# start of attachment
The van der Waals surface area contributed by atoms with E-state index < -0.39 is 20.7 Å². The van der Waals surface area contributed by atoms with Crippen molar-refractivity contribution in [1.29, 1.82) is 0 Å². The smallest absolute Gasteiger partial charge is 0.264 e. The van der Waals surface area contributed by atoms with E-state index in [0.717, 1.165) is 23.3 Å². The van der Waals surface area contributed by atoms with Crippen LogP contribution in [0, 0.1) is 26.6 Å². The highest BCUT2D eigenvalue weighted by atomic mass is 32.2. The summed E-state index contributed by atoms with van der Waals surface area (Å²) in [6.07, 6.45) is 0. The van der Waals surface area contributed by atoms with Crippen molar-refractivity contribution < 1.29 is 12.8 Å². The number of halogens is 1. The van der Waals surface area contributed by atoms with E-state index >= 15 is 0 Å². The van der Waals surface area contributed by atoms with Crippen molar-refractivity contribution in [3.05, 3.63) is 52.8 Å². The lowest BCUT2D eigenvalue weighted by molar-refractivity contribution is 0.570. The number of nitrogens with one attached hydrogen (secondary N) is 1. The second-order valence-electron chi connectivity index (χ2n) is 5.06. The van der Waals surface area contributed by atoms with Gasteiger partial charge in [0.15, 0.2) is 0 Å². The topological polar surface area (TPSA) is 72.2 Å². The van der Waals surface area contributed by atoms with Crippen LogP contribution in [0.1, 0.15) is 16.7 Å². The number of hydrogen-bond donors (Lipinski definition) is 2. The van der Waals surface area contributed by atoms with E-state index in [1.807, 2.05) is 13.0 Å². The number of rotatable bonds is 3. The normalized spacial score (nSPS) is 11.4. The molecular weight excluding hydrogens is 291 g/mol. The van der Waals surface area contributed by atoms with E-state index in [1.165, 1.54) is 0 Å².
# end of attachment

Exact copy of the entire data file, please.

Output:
The van der Waals surface area contributed by atoms with E-state index < -0.39 is 20.7 Å². The van der Waals surface area contributed by atoms with Crippen molar-refractivity contribution in [1.29, 1.82) is 0 Å². The smallest absolute Gasteiger partial charge is 0.264 e. The van der Waals surface area contributed by atoms with E-state index in [0.717, 1.165) is 23.3 Å². The van der Waals surface area contributed by atoms with Crippen LogP contribution in [0, 0.1) is 26.6 Å². The highest BCUT2D eigenvalue weighted by atomic mass is 32.2. The summed E-state index contributed by atoms with van der Waals surface area (Å²) in [6.07, 6.45) is 0. The van der Waals surface area contributed by atoms with Crippen molar-refractivity contribution < 1.29 is 12.8 Å². The number of halogens is 1. The van der Waals surface area contributed by atoms with E-state index >= 15 is 0 Å². The van der Waals surface area contributed by atoms with Crippen molar-refractivity contribution in [3.05, 3.63) is 52.8 Å². The lowest BCUT2D eigenvalue weighted by molar-refractivity contribution is 0.570. The number of nitrogens with one attached hydrogen (secondary N) is 1. The second-order valence-electron chi connectivity index (χ2n) is 5.06. The van der Waals surface area contributed by atoms with Gasteiger partial charge in [0.15, 0.2) is 0 Å². The topological polar surface area (TPSA) is 72.2 Å². The van der Waals surface area contributed by atoms with Crippen LogP contribution in [0.1, 0.15) is 16.7 Å². The number of hydrogen-bond donors (Lipinski definition) is 2. The van der Waals surface area contributed by atoms with E-state index in [1.807, 2.05) is 13.0 Å². The number of rotatable bonds is 3. The normalized spacial score (nSPS) is 11.4. The molecular weight excluding hydrogens is 291 g/mol. The van der Waals surface area contributed by atoms with E-state index in [1.165, 1.54) is 0 Å².